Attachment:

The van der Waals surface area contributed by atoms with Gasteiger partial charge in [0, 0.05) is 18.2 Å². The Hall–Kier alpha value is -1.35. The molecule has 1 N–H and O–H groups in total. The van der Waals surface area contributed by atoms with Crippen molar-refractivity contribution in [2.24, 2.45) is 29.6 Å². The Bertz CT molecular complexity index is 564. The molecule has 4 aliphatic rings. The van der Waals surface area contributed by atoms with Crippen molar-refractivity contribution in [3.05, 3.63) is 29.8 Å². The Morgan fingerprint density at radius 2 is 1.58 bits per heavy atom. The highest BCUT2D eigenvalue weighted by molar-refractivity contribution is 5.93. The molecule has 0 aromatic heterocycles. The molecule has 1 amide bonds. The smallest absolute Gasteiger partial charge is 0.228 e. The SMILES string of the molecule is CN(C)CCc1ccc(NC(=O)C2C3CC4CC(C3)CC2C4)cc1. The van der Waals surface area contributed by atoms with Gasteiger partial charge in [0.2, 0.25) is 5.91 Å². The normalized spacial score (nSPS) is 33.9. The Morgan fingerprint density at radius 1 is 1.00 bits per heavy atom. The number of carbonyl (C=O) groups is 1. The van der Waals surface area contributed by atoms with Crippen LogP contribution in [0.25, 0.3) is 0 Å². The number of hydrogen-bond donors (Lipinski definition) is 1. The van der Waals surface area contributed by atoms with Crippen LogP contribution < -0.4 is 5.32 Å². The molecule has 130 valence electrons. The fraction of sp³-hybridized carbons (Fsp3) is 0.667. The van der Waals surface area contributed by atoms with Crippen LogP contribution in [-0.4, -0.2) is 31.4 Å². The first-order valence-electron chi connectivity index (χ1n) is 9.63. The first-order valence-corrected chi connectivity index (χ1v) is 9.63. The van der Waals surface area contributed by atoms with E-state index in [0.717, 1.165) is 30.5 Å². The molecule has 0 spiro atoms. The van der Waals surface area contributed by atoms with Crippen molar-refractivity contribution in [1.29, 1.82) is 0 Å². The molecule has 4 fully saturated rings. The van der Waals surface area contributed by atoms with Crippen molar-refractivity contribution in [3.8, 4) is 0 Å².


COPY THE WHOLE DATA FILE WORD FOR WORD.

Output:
The van der Waals surface area contributed by atoms with Gasteiger partial charge in [0, 0.05) is 18.2 Å². The Hall–Kier alpha value is -1.35. The molecule has 1 N–H and O–H groups in total. The van der Waals surface area contributed by atoms with Crippen molar-refractivity contribution in [2.24, 2.45) is 29.6 Å². The Bertz CT molecular complexity index is 564. The molecule has 4 aliphatic rings. The van der Waals surface area contributed by atoms with Crippen molar-refractivity contribution in [3.05, 3.63) is 29.8 Å². The Morgan fingerprint density at radius 2 is 1.58 bits per heavy atom. The highest BCUT2D eigenvalue weighted by molar-refractivity contribution is 5.93. The molecule has 0 aromatic heterocycles. The molecule has 1 amide bonds. The smallest absolute Gasteiger partial charge is 0.228 e. The SMILES string of the molecule is CN(C)CCc1ccc(NC(=O)C2C3CC4CC(C3)CC2C4)cc1. The van der Waals surface area contributed by atoms with Gasteiger partial charge in [0.2, 0.25) is 5.91 Å². The normalized spacial score (nSPS) is 33.9. The Morgan fingerprint density at radius 1 is 1.00 bits per heavy atom. The number of carbonyl (C=O) groups is 1. The van der Waals surface area contributed by atoms with Crippen LogP contribution in [0.25, 0.3) is 0 Å². The number of hydrogen-bond donors (Lipinski definition) is 1. The van der Waals surface area contributed by atoms with Crippen LogP contribution < -0.4 is 5.32 Å². The molecule has 130 valence electrons. The fraction of sp³-hybridized carbons (Fsp3) is 0.667. The van der Waals surface area contributed by atoms with Crippen LogP contribution in [-0.4, -0.2) is 31.4 Å². The first-order valence-electron chi connectivity index (χ1n) is 9.63. The first-order valence-corrected chi connectivity index (χ1v) is 9.63. The van der Waals surface area contributed by atoms with E-state index in [0.717, 1.165) is 30.5 Å². The molecule has 0 spiro atoms. The van der Waals surface area contributed by atoms with Crippen molar-refractivity contribution in [1.29, 1.82) is 0 Å². The molecule has 4 fully saturated rings. The van der Waals surface area contributed by atoms with Crippen molar-refractivity contribution in [3.8, 4) is 0 Å².